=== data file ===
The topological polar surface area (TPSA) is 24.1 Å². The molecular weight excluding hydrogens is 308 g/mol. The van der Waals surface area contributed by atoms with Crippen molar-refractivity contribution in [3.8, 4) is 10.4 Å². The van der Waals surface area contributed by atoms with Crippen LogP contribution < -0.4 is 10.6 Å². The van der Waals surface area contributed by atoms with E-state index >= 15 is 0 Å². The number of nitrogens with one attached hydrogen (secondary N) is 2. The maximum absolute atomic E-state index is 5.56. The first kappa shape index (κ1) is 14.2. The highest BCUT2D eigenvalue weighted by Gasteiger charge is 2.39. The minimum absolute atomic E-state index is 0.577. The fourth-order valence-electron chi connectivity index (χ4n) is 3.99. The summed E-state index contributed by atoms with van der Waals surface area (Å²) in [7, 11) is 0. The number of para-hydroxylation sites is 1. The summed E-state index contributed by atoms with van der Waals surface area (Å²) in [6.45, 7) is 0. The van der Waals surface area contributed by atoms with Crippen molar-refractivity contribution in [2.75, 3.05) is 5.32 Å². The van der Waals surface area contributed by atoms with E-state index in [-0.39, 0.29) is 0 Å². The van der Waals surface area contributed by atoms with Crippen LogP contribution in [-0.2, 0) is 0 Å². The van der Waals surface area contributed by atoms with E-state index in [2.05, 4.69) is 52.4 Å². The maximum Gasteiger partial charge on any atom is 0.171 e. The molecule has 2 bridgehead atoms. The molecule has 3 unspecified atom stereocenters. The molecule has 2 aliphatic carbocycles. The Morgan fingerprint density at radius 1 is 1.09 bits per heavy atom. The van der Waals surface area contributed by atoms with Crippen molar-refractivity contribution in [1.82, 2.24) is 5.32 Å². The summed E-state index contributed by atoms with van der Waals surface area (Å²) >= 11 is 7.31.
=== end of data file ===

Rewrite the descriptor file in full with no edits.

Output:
The topological polar surface area (TPSA) is 24.1 Å². The molecular weight excluding hydrogens is 308 g/mol. The van der Waals surface area contributed by atoms with Crippen molar-refractivity contribution in [3.8, 4) is 10.4 Å². The van der Waals surface area contributed by atoms with Crippen LogP contribution < -0.4 is 10.6 Å². The van der Waals surface area contributed by atoms with E-state index >= 15 is 0 Å². The number of nitrogens with one attached hydrogen (secondary N) is 2. The maximum absolute atomic E-state index is 5.56. The first kappa shape index (κ1) is 14.2. The highest BCUT2D eigenvalue weighted by Gasteiger charge is 2.39. The minimum absolute atomic E-state index is 0.577. The fourth-order valence-electron chi connectivity index (χ4n) is 3.99. The summed E-state index contributed by atoms with van der Waals surface area (Å²) in [7, 11) is 0. The number of para-hydroxylation sites is 1. The summed E-state index contributed by atoms with van der Waals surface area (Å²) in [6.45, 7) is 0. The van der Waals surface area contributed by atoms with Crippen molar-refractivity contribution in [2.75, 3.05) is 5.32 Å². The van der Waals surface area contributed by atoms with E-state index in [-0.39, 0.29) is 0 Å². The van der Waals surface area contributed by atoms with Crippen LogP contribution in [-0.2, 0) is 0 Å². The van der Waals surface area contributed by atoms with E-state index in [2.05, 4.69) is 52.4 Å². The maximum Gasteiger partial charge on any atom is 0.171 e. The molecule has 2 bridgehead atoms. The molecule has 3 unspecified atom stereocenters. The molecule has 2 aliphatic carbocycles. The Morgan fingerprint density at radius 1 is 1.09 bits per heavy atom. The van der Waals surface area contributed by atoms with Crippen molar-refractivity contribution in [1.82, 2.24) is 5.32 Å². The summed E-state index contributed by atoms with van der Waals surface area (Å²) >= 11 is 7.31.